NBA

Warriors show there’s nothing they can’t do

It wouldn’t have been a complete NBA title run without this game, a 118-113 win that makes a sweep inevitable and probably cemented Kevin Durant as the series MVP (more on that in a bit).

A sweep with four blowout wins would’ve produced a degree of sadistic symmetry, but there would’ve been something hollow in the minds of some, because they never got tested or some hogwash. (This isn’t my take, just looking ahead to hypothetical takes that we’ll never hear now. Sportswriting gets weird sometimes.)

The Warriors’ brilliance is so overwhelming at this point that it doesn’t ebb and flow depending on the score or circumstances of each win. They frighten everyone. The NBA doesn’t know how to proceed, and there’ve been times this spring when you didn’t want to touch the screen during a Warriors run, for fear of getting zapped by your TV.

This win is still going to go down as the greatest win the 2016-17 Golden State Warriors had, though.

As Brian Windhorst says often, the NBA is all about quantity, not quality. So Golden State was up against the pride of LeBron James, one last great game from Kyrie Irving before he packs it in for the season, and no discernible reason for the NBA to give the Warriors a break.

C’mon, admit it. A less-than-friendly whistle made this game a little more fun for the Warriors. They had to actually fight.

“Overall, it was just an incredibly tough, resilient performance. It wasn’t our smartest game that we have played all year, but it was maybe our toughest in terms of our ability to just hang in there,” Steve Kerr said.

“And nothing was really going our way, but we were still there. And we just had to kind of stay with it, and I thought our guys did a really good job of that.”

“Nothing was really going our way” pretty much means Zaza Pachulia and JaVale McGee were worst-case scenario bad, and Draymond Green couldn’t do much of anything without hearing a whistle, just like he hasn’t been able to do much of anything this entire series. Green must have tested very poorly in the NBA’s focus groups … or he’s committing too many unnecessary fouls partly because he hasn’t yet read the room and realized they aren’t going to allow much contact in the first 10 minutes of each quarter because they want the pace to be fast, fast, FAST.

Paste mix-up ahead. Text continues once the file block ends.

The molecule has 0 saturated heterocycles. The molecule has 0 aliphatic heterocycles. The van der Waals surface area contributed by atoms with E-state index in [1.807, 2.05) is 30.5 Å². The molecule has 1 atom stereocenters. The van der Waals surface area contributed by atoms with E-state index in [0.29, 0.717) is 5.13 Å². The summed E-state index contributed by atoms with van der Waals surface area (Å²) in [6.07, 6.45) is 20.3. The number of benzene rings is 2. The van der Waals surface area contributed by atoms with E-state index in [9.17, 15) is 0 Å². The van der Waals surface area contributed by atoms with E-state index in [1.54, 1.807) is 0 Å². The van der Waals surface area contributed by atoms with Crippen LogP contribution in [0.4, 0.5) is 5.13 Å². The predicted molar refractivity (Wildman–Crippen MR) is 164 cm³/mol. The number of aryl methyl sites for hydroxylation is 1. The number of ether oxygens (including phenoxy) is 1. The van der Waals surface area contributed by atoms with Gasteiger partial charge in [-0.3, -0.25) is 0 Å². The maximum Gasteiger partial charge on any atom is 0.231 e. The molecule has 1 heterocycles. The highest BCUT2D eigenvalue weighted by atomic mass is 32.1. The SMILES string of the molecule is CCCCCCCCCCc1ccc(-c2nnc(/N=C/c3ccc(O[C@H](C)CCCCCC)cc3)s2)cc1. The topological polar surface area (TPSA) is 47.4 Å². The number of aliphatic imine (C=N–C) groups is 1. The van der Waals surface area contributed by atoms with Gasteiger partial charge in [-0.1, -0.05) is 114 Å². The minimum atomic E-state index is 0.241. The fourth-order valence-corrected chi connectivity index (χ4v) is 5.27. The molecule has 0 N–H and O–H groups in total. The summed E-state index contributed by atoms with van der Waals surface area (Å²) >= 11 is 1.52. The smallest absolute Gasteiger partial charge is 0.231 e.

Nevertheless, the Warriors persisted.

The Warriors would’ve won this series in five if they lost tonight, because they would beat any NBA team that has ever existed in a seven-game series. Yet, this was an especially fun way to keep 16-0 not just alive, but likely.

The Warriors were down six with three minutes left, and all it took was a Steph Curry layup, a Durant baseline shot from 13 feet that looked like it was a six-footer due to Durant’s length, then the biggest three of Durant’s career. Oh, and some defensive stops against Cleveland’s exhausted dynamic duo.

Durant was the headliner, because he finished this game like he started. If Curry’s threes make you question physics, Durant’s threes make you question the point in even trying. How are you going to stop someone with his size, mechanics, consistency and confidence?

This was also a KLAY game. He was very, very good overall in Game 2, and it seems like his shooting troubles actually motivated him to defend harder and rebound more than ever before. But every crazy Klay game/quarter is like secret holiday only Warriors fans understand or get to celebrate. His floor is still pretty high because he is so durable, low-maintenance, and strong defensively. But no one’s peaks are like Klay’s peaks.